When it comes to collage, it took me quite awhile to warm up to it. I think a lot of my earlier dislike for it was that I saw one too many examples that seemed as if the artist was on a psychedelic trip or something. It wasn’t until I really exposed myself to a wider variety of collage work, including that of Teresa Petersen, whom I interviewed here, that I really started to appreciate it. My first real stab at collage was through an altered book class I took at Castle in the Air with Ulla Milbrath, but I found the multi-page canvas that is the book quite overwhelming for a beginner like me. I thought I’d do better if I learned the basics of collage art first, a single canvas at a time, so when the opportunity came up to take a two-part collage and photomontage class at San Francisco Center for the Book, I jumped at the chance.
Our instructor was Mark Faigenbaum, a local collage and assemblage artist and printmaker.
He looked very familiar, but I couldn’t quite place him. He started the class by giving us an overview of some noted collage artists. It was a really nice overview as it covered a broad range of styles and helped expand our ideas of what collage can be.
Mark then went over the various adhesives we could use, including gel medium, PVA (or bookbinding) glue, which is similar to white glue, and Yes! paste, a thick, solid adhesive that you mix with water to loosen it up to the desired consistency.
The nice thing about Yes! paste, as opposed to many of the other adhesives, is that it doesn’t crinkle your paper like a lot of liquid glues do, though I did find it a little difficult to mix, given how stiff it was.
Mark also demonstrated how to use a X-acto blade. One helpful tidbit he provided was to visually break down a large image into smaller components to make the task of cutting less daunting.
Our first exercise was to practice cutting out images with our X-acto knives. Since my preferred way to cut paper is using my trusty scissors, I decided to try my hand at cutting out an entire image with my X-acto:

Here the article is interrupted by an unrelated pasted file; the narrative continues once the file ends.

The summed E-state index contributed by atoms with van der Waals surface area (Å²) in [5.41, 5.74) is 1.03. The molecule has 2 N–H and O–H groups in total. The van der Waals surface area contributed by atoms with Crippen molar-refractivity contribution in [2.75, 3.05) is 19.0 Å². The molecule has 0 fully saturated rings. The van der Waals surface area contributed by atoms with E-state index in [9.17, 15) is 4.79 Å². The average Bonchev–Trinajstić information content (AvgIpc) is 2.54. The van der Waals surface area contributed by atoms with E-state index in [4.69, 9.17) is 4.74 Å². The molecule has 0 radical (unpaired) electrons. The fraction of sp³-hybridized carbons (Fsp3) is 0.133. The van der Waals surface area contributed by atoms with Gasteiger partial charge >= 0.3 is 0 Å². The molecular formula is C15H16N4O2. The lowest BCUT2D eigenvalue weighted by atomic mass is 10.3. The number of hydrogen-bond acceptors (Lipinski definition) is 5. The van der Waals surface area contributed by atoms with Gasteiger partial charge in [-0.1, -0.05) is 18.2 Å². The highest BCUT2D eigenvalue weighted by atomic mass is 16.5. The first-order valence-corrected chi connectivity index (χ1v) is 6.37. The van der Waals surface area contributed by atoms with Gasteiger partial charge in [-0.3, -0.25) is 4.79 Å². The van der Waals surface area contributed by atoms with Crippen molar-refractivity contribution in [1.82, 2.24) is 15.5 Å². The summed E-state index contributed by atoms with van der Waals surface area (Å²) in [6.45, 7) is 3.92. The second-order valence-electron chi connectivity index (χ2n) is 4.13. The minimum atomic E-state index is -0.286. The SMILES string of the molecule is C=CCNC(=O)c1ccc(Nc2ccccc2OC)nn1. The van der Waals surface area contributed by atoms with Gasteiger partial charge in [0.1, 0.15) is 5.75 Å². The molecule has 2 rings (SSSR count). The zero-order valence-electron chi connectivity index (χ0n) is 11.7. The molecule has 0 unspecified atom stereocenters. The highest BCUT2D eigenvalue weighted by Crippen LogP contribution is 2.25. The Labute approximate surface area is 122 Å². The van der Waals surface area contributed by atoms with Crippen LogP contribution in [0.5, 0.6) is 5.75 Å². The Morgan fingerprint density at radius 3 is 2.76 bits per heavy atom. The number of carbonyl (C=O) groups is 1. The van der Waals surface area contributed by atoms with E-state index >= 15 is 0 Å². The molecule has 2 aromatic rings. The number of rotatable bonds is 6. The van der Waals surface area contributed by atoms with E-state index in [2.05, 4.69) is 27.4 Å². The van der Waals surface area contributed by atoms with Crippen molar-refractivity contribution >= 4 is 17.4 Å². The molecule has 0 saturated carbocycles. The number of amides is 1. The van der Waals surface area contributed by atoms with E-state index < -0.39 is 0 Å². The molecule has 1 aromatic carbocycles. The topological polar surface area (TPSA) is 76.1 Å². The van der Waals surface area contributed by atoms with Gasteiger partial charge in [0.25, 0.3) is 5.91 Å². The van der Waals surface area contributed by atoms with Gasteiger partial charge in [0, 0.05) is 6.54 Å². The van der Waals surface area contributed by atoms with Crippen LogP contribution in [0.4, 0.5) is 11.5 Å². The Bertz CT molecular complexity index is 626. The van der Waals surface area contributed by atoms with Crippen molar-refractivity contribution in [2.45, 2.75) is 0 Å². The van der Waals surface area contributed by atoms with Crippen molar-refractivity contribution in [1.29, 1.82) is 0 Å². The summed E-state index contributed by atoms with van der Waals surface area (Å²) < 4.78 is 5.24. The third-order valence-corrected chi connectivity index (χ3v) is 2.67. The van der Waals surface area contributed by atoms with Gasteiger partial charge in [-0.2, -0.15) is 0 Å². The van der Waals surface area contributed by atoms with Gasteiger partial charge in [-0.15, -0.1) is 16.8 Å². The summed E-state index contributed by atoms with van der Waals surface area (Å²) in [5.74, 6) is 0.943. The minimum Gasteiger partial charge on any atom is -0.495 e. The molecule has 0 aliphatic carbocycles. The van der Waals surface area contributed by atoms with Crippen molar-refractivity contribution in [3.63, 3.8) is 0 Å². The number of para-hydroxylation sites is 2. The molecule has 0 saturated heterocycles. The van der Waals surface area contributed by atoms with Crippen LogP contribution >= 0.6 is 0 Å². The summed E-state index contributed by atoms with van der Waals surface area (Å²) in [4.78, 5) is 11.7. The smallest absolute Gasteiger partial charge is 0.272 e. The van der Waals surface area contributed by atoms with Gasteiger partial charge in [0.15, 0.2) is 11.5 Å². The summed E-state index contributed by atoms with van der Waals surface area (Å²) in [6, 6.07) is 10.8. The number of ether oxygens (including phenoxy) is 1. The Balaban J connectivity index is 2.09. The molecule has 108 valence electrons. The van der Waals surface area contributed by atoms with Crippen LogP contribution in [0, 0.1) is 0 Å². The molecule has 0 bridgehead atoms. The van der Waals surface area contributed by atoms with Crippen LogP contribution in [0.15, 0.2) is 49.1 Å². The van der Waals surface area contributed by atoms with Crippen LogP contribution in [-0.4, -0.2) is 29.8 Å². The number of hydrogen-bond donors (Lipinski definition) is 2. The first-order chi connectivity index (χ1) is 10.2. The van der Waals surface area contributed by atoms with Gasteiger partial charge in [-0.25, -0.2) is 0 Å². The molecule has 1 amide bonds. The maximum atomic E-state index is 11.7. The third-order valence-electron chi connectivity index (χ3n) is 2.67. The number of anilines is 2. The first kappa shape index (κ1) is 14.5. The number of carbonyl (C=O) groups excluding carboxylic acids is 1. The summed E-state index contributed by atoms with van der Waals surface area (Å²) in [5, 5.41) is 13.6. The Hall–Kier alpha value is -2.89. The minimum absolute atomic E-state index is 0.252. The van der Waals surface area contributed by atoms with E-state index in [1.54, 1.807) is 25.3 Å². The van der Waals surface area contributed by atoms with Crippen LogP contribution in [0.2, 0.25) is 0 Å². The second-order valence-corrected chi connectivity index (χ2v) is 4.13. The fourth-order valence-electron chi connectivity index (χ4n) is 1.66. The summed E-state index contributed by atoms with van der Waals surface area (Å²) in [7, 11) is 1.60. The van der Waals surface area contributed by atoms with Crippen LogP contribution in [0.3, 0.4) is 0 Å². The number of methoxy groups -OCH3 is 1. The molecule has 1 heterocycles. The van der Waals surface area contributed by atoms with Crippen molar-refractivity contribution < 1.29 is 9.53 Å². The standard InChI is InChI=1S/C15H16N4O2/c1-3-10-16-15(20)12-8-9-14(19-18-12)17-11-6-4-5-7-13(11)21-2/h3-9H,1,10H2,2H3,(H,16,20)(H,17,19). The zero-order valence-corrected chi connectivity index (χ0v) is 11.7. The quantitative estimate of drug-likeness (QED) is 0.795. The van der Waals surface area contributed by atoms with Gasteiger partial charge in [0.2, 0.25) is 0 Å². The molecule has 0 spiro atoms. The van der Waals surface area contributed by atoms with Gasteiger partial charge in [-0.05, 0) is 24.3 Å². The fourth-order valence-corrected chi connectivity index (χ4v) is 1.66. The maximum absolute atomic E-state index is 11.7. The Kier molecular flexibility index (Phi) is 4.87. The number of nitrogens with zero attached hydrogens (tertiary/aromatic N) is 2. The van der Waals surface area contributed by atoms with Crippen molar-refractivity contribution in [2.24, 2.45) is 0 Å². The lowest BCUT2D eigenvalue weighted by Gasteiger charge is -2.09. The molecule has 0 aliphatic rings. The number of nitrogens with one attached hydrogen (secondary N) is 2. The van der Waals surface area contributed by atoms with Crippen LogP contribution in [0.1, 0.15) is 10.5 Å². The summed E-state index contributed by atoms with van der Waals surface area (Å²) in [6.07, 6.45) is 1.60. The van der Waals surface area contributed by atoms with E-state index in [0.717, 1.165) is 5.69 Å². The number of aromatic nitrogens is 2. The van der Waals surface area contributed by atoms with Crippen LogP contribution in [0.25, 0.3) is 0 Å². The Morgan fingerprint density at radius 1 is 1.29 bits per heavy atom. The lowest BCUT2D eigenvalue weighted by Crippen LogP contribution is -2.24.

I cut out this small image of an angel:
Not too bad if I do say so myself :0) Like Mark said, it really helps to have sharp blades to get nice, clean edges around your cut-outs.
We then cut out random images from vintage magazines that Mark had brought along. Since I didn’t have any particular plan in mind, I just cut out images that looked interesting to me.
Our first collage was done on a plain white cardboard background. I thought the shark in the above photo would be an interesting addition to my collage because its shape conveyed a lot of action. I decided to contrast it with more sedate images, so I chose the images of the car, the prim and proper lady in the hat, and the picture of Monticello in the above photo to go alongside my shark, along with a few other images. I ended up with this:
I had toyed around with adding a military plane instead of the rooster:
It changed the feel of the piece for sure, proving that one image can change the overall feel of a collage.
One interesting tidbit Mark shared with us is that it’s easier to use images of the same vintage together, rather than mixing pictures from different periods. I can totally see how that can give your entire collage a certain cohesiveness that would be lacking otherwise.
I felt my collage was missing something, so when I got home, I decided to add another image to close the gap between the shark and the tree.